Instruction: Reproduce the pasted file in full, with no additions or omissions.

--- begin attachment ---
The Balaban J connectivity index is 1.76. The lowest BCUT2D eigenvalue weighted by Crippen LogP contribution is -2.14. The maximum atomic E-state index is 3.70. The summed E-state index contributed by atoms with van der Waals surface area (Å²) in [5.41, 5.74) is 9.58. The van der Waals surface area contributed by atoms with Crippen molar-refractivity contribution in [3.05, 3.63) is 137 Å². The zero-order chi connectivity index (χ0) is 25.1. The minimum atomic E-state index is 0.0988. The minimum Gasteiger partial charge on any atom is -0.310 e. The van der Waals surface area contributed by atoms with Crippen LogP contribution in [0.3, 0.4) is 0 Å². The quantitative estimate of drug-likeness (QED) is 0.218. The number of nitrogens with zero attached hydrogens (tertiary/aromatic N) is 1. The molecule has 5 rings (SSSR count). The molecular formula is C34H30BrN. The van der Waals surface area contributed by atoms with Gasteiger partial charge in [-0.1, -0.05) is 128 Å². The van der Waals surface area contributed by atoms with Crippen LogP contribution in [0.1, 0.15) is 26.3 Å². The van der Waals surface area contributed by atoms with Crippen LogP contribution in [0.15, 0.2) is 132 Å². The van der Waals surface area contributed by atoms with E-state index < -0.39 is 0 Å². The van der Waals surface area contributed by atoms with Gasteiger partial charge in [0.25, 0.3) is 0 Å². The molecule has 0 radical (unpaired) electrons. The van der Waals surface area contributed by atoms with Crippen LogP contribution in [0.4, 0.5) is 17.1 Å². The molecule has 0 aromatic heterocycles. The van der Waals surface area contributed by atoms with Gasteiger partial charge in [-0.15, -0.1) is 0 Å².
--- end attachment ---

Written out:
The Balaban J connectivity index is 1.76. The lowest BCUT2D eigenvalue weighted by Crippen LogP contribution is -2.14. The maximum atomic E-state index is 3.70. The summed E-state index contributed by atoms with van der Waals surface area (Å²) in [5.41, 5.74) is 9.58. The van der Waals surface area contributed by atoms with Crippen molar-refractivity contribution in [3.05, 3.63) is 137 Å². The zero-order chi connectivity index (χ0) is 25.1. The minimum atomic E-state index is 0.0988. The minimum Gasteiger partial charge on any atom is -0.310 e. The van der Waals surface area contributed by atoms with Crippen LogP contribution in [0.3, 0.4) is 0 Å². The quantitative estimate of drug-likeness (QED) is 0.218. The number of nitrogens with zero attached hydrogens (tertiary/aromatic N) is 1. The molecule has 5 rings (SSSR count). The molecular formula is C34H30BrN. The van der Waals surface area contributed by atoms with Gasteiger partial charge in [-0.1, -0.05) is 128 Å². The van der Waals surface area contributed by atoms with Crippen LogP contribution in [0.1, 0.15) is 26.3 Å². The van der Waals surface area contributed by atoms with Crippen LogP contribution in [0.15, 0.2) is 132 Å². The van der Waals surface area contributed by atoms with E-state index < -0.39 is 0 Å². The van der Waals surface area contributed by atoms with Gasteiger partial charge in [0.25, 0.3) is 0 Å². The molecule has 0 radical (unpaired) electrons. The van der Waals surface area contributed by atoms with Crippen LogP contribution in [0.4, 0.5) is 17.1 Å². The molecule has 0 aromatic heterocycles. The van der Waals surface area contributed by atoms with Gasteiger partial charge in [-0.15, -0.1) is 0 Å².